Liverpool Fans Identify Best Thing about Mo Salah’s New Long-Term Contract
The Egyptian forward has become the best-paid player in the history of the Anfield club Liverpool fans are understandably delighted Mo Salah has signed a new five-year contract, which will keep him at the club until 2023. The bumper deal sees the Egyptian become the best-paid player in the history of the Anfield club, and has been awarded to Salah in recognition of his remarkable breakthrough season in a Reds shirt. Salah broke the league record for most goals scored in a 38-game campaign when he netted 32 times last year, as Liverpool finished fourth and secured Champions League football for another season.
In signing a new contract, Salah has put to bed any speculation of a move to Real Madrid, who were keeping tabs on the talented forward.
Fans of the Anfield giants are relieved that Salah has been tied down, given the fact they have previously lost big players to La Liga clubs.The bumper deal sees the Egyptian become the best-paid player in the history of the Anfield club, and has been awarded to Salah in recognition of his remarkable breakthrough season in a Reds shirt.
But one specific thing about his new deal has really brought a smile to their faces – there being no release clause included in the contract.
Unlike in Spain, where it is compulsory, English clubs do not have to include them. The Liverpool away strip has more often than not been all yellow or white shirts and black shorts, but there have been several exceptions. An all grey kit was introduced in 1987, which was used until the 1991–92 centenary season, when it was replaced by a combination of green shirts and white shorts. After various colour combinations in the 1990s, including gold and navy, bright yellow, black and grey, and ecru, the club alternated between yellow and white away kits until the 2008–09 season, when it re-introduced the grey kit.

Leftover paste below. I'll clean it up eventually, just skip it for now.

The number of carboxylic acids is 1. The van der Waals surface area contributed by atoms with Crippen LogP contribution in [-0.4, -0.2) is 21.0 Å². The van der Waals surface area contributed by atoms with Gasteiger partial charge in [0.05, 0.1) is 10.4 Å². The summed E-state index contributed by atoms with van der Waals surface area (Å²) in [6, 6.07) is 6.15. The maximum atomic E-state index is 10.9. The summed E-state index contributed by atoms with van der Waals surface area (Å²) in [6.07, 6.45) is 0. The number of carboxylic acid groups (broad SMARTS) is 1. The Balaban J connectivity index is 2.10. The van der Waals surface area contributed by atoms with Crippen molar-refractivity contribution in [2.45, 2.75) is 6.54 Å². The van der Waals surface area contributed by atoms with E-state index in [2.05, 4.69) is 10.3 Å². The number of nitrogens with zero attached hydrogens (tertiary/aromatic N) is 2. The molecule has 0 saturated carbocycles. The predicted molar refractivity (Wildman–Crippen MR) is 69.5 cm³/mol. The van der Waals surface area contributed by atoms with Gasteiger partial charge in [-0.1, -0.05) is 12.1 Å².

A third kit is designed for European away matches, though it is also worn in domestic away matches on occasions when the current away kit clashes with a team’s home kit. Between 2012–15, the kits were designed by Warrior Sports, who became the club’s kit providers at the start of the 2012–13 season. In February 2015, Warrior’s parent company New Balance announced it would be entering the global football market, with teams sponsored by Warrior now being outfitted by New Balance. The only other branded shirts worn by the club were made by Umbro until 1985, when they were replaced by Adidas, who produced the kits until 1996 when Reebok took over. They produced the kits for 10 years before Adidas made the kits from 2006 to 2012.
That said, more and more players have them featured in new deals, as it gives them more power when it comes to transfer negotiations.
In happily signing a new deal that doesn’t include this particular clause, Salah has made it harder for any club to go about trying to sign him in the future.